The Pakistani Senate has approved the mandatory Education of Arabic Language Act of 2020 that makes the teaching of the Arabic language mandatory in primary and secondary schools in the country.
The bill was introduced by Pakistan Muslim League Senator - Nawaz Javed Abbasi and approved by Senators almost unanimously, with PPP Senator Reza Rabbani submitting the only opposition motion.
The relevant ministry will implement the law within six months after the motion was passed in the upper chamber of parliament.
The bill stipulates that Arabic will be taught in schools in Pakistan from grades one to five, while Arabic grammar will be taught for grades six to twelve.
Abbasi said that Arabic is the fifth most widely spoken language in the world and the official language in 25 countries.
He stressed that learning Arabic could open more job opportunities for Pakistanis in the Middle East and lead to a decrease in unemployment and an increase in remittances.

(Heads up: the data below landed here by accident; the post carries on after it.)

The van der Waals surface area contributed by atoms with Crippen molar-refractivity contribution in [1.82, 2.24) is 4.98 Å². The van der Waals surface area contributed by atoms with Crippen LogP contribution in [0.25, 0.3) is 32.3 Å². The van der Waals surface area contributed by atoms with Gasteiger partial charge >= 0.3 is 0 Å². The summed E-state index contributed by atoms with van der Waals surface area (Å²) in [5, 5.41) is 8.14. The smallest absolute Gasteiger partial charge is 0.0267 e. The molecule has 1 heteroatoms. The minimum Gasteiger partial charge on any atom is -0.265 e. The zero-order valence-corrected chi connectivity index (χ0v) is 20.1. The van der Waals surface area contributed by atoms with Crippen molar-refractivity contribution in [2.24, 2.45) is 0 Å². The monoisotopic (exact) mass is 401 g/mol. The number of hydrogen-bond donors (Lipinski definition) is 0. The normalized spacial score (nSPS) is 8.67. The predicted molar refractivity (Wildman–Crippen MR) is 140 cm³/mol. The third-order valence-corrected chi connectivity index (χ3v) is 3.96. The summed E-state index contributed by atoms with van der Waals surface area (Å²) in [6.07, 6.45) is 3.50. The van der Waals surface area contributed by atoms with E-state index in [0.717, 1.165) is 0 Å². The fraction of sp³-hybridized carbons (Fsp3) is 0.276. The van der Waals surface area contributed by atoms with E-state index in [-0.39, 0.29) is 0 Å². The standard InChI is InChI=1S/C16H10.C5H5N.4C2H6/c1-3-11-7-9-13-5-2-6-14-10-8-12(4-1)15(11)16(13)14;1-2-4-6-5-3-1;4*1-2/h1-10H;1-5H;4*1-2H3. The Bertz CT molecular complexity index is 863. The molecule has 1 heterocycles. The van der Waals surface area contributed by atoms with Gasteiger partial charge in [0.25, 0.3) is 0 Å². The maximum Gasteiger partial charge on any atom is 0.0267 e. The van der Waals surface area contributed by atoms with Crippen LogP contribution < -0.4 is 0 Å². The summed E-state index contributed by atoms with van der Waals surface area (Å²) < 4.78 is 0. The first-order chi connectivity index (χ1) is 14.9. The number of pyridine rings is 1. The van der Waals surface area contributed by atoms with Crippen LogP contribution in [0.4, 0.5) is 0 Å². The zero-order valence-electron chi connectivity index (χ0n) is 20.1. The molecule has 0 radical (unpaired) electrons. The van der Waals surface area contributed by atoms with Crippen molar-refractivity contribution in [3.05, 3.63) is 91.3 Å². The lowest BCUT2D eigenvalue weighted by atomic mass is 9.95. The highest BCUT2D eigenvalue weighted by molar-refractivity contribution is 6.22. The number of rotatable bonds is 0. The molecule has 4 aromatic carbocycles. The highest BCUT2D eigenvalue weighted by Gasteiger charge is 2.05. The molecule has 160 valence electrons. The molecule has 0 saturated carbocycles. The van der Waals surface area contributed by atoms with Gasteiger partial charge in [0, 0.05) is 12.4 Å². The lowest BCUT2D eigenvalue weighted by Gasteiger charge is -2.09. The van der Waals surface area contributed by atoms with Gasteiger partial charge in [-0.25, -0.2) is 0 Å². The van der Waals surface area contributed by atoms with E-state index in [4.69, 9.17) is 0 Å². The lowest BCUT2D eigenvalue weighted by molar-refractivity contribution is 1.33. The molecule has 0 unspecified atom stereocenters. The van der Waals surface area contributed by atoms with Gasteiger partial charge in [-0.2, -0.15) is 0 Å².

He also said that the Holy Quran and daily prayers are read in Arabic "and we will not go through the problems that we are currently facing if we understand the Holy Quran."
Minister of State for Parliamentary Affairs Ali Muhammad Khan agreed with Abbasi, saying that the government "categorically supported" the bill.
He added that according to Article 31 of the constitution, "measures must be taken to spend our lives in accordance with the Quran and the Sunnah (tradition) of the Prophet Mohamed.
A member of the Senate for the Association of Islamic Scholars Maulana Abdul Ghafoor Haydari expressed his support for the bill and said: "Arabic is the language of heaven."
He added that learning Arabic can help in understanding the Holy Quran precisely.
Abbasi had previously submitted the bill at a meeting of the Senate Standing Committee on Federal Education in October 2020.